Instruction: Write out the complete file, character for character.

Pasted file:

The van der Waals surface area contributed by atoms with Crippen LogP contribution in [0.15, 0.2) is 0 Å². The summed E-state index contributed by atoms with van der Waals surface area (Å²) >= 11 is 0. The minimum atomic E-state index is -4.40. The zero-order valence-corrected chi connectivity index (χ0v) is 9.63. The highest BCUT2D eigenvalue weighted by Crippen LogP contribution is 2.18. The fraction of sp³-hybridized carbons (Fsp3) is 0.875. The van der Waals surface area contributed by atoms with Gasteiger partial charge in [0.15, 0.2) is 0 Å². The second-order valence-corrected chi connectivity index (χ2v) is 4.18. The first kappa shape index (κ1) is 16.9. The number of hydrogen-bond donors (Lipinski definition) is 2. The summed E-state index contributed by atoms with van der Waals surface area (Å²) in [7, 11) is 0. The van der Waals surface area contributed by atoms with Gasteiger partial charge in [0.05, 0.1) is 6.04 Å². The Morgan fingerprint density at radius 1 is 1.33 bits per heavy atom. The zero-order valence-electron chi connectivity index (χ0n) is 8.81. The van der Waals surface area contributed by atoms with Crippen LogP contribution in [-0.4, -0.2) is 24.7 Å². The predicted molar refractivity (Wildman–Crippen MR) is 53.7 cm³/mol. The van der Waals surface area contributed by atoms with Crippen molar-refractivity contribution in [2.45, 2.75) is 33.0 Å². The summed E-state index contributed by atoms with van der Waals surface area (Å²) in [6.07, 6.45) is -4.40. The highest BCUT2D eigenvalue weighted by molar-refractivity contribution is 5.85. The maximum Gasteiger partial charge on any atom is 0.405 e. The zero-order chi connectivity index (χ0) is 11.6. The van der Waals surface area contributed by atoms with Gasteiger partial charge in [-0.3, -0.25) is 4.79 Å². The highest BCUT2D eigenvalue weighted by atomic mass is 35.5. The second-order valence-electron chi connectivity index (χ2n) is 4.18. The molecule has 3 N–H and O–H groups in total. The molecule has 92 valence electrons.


The van der Waals surface area contributed by atoms with Crippen LogP contribution in [0.15, 0.2) is 0 Å². The summed E-state index contributed by atoms with van der Waals surface area (Å²) >= 11 is 0. The minimum atomic E-state index is -4.40. The zero-order valence-corrected chi connectivity index (χ0v) is 9.63. The highest BCUT2D eigenvalue weighted by Crippen LogP contribution is 2.18. The fraction of sp³-hybridized carbons (Fsp3) is 0.875. The van der Waals surface area contributed by atoms with Gasteiger partial charge in [0.15, 0.2) is 0 Å². The second-order valence-corrected chi connectivity index (χ2v) is 4.18. The first kappa shape index (κ1) is 16.9. The number of hydrogen-bond donors (Lipinski definition) is 2. The summed E-state index contributed by atoms with van der Waals surface area (Å²) in [7, 11) is 0. The van der Waals surface area contributed by atoms with Gasteiger partial charge in [0.05, 0.1) is 6.04 Å². The Morgan fingerprint density at radius 1 is 1.33 bits per heavy atom. The zero-order valence-electron chi connectivity index (χ0n) is 8.81. The van der Waals surface area contributed by atoms with Crippen LogP contribution in [-0.4, -0.2) is 24.7 Å². The predicted molar refractivity (Wildman–Crippen MR) is 53.7 cm³/mol. The van der Waals surface area contributed by atoms with Crippen molar-refractivity contribution in [2.45, 2.75) is 33.0 Å². The summed E-state index contributed by atoms with van der Waals surface area (Å²) in [6.07, 6.45) is -4.40. The highest BCUT2D eigenvalue weighted by molar-refractivity contribution is 5.85. The maximum Gasteiger partial charge on any atom is 0.405 e. The zero-order chi connectivity index (χ0) is 11.6. The van der Waals surface area contributed by atoms with Gasteiger partial charge in [-0.3, -0.25) is 4.79 Å². The highest BCUT2D eigenvalue weighted by atomic mass is 35.5. The second-order valence-electron chi connectivity index (χ2n) is 4.18. The molecule has 3 N–H and O–H groups in total. The molecule has 92 valence electrons.